Autumn leaves


November 28, 2021

Autumn leaves (Kouyo) and maple (autumn leaves, yellow leaves) are mainly deciduous broad-leaved trees whose leaves change color before they fall. However, simply turning red may be called autumn leaves.


Generally, deciduous trees are famous, and the appearance of autumn leaves all at once is also a target for sightseeing. Some species of Aceraceae are often called maples in particular, but they are actually representative species of trees with bright autumn leaves. In autumn, the leaves of grass and shrubs also turn red, and they are sometimes collectively called "Kusamomiji". In a narrow sense, turning red is called "autumn leaves", turning yellow is called "yellow leaves", and turning brown is called "brown leaves". It is often difficult to distinguish these strictly, and all of them are often treated as "autumn leaves". Even trees of the same type may turn red or yellow depending on the growing conditions and individual differences. The reason why the leaves are colored is botanically considered to be part of the leaf aging reaction. Some evergreen trees also turn red, but they are not noticeable because they are at the same time as the green leaves or the times are not the same. The guideline for distinguishing Holtonoki is that a small number of leaves are always colored red. The evergreen coniferous Sugi and Oriental Arbor-vitae turn brown in winter. Autumn leaves in Japan begin around September at Daisetsuzan in Hokkaido and gradually move southward. The transition of the best time to see the autumn leaves is called the "autumn leaves front" in contrast to the cherry blossom front. It takes about a month from the beginning of the autumn leaves to the completion. The best time to see is about 20 to 25 days after the start, from October in Hokkaido and Tohoku, and from November to early December in Kanto to Kyushu. However, it is usually earlier than this because it tends to get cold in the morning and evening in the mountains and inland.

Mechanism of autumn leaves

The leaves usually look green because they contain chlorophyll. Chlorophyll is decomposed in autumn when the daylight hours are shortened. This is botanically considered to be a leaf aging reaction. During the summer, chlorophyll absorbs light in the leaves and actively photosynthesizes. Deciduous tree leaves undergo an aging reaction before winter, when weather conditions are unsuitable for photosynthesis. In this process, photosynthetic devices and the like are decomposed, and the nutrients stored in the leaves are recovered to the trunk. This nutrition will be reused in the spring of the following year. In leaves with sufficient nutrient recovery, ethylene, one of the plant hormones, forms a delamination at the base of the petiole and is separated from the branches. This prevents wasteful water and energy from being consumed during the winter. The leaves of plants have a mechanism to protect themselves from the harmful effects of light by using "carotenoid" pigments, but various molecules including carotenoids are decomposed during the leaf aging process, so during this process It is necessary to protect the leaves from the harm caused by light. The myth that "a delamination is formed at the base of the petiole, sugars and amino acids made from the leaves are accumulated in the leaves, and new pigments are made from the sugars" is incorrect. The difference between autumn leaves, yellow leaves, and brown leaves is a phenomenon that occurs due to the complex entanglement of the difference in the ability of each plant to produce pigments and the difference in the expression of enzyme action due to the action of natural conditions such as temperature, water and humidity, and ultraviolet rays. NS.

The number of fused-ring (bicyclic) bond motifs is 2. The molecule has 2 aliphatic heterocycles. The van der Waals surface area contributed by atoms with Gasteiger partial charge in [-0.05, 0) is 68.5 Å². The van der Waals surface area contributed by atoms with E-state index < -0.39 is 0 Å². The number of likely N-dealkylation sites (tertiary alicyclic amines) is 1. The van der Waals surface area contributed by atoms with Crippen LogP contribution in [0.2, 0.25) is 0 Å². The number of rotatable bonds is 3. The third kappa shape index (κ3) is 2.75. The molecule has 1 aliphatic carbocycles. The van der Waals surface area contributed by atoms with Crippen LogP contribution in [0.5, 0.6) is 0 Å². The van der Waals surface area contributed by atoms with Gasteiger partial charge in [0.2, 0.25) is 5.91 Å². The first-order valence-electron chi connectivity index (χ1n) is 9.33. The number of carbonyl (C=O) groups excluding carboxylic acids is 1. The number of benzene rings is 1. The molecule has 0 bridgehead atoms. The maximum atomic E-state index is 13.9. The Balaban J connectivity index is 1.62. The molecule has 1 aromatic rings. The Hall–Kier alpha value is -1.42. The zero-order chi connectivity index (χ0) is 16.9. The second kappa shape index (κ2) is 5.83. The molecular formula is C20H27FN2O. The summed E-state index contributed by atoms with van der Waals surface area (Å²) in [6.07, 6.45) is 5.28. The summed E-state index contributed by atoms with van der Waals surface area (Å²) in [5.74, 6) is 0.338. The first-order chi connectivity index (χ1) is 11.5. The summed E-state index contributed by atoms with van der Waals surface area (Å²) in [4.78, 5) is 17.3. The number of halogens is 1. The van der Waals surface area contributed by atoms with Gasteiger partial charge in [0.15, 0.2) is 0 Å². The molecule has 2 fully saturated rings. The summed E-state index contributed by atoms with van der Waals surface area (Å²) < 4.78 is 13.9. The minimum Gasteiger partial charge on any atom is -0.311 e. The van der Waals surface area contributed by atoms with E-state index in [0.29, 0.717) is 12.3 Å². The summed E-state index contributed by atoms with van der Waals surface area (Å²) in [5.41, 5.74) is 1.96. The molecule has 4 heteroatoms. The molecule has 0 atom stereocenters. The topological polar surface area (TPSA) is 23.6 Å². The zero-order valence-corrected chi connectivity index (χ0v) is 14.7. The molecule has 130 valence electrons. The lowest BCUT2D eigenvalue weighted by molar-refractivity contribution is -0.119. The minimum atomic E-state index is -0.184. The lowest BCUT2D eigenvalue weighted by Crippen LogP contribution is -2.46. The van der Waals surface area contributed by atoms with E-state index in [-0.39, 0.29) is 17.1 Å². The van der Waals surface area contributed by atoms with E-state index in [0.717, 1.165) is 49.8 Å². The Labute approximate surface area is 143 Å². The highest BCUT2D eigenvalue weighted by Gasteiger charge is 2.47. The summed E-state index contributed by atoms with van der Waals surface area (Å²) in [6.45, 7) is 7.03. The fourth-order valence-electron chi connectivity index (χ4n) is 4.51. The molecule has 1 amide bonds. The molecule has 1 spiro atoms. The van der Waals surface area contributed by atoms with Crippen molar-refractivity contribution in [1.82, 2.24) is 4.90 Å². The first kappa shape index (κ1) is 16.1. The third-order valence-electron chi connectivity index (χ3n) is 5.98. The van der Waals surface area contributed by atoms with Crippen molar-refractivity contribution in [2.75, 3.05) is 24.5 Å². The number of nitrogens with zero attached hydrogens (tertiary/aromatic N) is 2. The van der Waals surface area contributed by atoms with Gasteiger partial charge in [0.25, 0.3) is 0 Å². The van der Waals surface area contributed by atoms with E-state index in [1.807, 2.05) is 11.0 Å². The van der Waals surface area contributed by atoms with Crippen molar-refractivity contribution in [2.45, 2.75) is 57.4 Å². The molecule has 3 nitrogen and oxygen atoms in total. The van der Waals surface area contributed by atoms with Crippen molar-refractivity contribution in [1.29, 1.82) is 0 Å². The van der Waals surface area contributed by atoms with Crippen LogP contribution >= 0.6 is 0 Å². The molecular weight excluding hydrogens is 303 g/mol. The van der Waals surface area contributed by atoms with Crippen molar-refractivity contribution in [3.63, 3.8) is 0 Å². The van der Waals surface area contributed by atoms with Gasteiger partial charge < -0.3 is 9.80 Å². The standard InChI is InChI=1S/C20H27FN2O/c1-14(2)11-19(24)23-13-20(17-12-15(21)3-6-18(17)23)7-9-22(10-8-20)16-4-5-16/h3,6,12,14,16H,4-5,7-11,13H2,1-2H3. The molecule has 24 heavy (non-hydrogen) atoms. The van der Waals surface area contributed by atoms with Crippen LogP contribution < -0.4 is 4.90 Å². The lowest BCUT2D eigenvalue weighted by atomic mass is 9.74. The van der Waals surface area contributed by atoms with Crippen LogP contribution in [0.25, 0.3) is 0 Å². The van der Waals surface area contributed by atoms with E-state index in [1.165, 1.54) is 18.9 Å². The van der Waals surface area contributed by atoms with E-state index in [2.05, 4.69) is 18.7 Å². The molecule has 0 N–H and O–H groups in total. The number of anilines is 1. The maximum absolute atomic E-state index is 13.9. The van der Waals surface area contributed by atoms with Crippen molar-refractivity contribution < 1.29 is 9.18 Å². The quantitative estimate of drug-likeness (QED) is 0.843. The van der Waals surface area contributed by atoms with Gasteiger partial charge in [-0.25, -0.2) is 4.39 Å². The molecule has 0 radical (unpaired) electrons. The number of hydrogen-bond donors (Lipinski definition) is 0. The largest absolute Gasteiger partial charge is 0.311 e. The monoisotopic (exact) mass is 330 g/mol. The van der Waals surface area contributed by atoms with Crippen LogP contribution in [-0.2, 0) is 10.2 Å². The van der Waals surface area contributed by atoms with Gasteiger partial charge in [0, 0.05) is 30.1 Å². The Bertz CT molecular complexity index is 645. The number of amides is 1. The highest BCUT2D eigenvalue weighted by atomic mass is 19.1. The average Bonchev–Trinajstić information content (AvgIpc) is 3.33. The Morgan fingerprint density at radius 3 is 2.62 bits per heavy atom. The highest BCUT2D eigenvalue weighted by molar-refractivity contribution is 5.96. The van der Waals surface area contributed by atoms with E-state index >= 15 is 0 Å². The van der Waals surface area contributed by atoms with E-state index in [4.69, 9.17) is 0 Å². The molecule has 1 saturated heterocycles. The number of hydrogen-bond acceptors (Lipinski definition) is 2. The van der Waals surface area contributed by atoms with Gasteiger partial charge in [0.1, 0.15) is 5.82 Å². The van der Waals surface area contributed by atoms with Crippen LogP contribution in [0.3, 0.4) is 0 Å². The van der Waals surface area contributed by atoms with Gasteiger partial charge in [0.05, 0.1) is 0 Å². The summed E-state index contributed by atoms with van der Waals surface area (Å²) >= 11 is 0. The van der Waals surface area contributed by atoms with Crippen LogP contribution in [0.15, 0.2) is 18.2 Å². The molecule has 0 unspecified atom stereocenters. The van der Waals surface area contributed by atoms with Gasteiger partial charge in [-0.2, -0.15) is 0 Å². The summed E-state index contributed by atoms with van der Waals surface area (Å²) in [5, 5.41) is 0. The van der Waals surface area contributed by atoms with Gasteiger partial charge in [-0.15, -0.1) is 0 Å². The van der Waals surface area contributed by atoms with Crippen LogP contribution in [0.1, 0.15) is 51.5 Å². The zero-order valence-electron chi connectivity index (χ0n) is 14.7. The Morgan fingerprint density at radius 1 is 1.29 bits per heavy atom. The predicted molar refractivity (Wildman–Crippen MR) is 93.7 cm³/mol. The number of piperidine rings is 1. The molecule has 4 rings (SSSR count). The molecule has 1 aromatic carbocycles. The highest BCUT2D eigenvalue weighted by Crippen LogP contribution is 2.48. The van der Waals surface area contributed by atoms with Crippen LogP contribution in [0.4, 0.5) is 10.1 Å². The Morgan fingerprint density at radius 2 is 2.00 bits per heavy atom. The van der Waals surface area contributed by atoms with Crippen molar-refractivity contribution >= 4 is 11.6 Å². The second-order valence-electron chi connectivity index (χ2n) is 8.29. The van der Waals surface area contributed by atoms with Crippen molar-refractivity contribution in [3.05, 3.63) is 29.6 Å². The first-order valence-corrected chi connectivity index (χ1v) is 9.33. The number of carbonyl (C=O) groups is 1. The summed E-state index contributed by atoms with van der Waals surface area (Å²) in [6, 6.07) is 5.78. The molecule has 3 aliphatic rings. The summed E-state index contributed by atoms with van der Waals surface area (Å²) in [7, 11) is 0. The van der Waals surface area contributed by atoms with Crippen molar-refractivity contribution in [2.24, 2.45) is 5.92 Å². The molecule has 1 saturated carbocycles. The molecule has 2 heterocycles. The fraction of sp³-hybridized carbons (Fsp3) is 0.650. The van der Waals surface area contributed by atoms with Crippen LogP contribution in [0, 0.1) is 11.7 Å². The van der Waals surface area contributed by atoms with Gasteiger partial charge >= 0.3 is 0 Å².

Principle of autumn leaves

The red color of the leaves is derived from the pigment "anthocyan". Anthocyans do not exist in the leaves from spring to summer,

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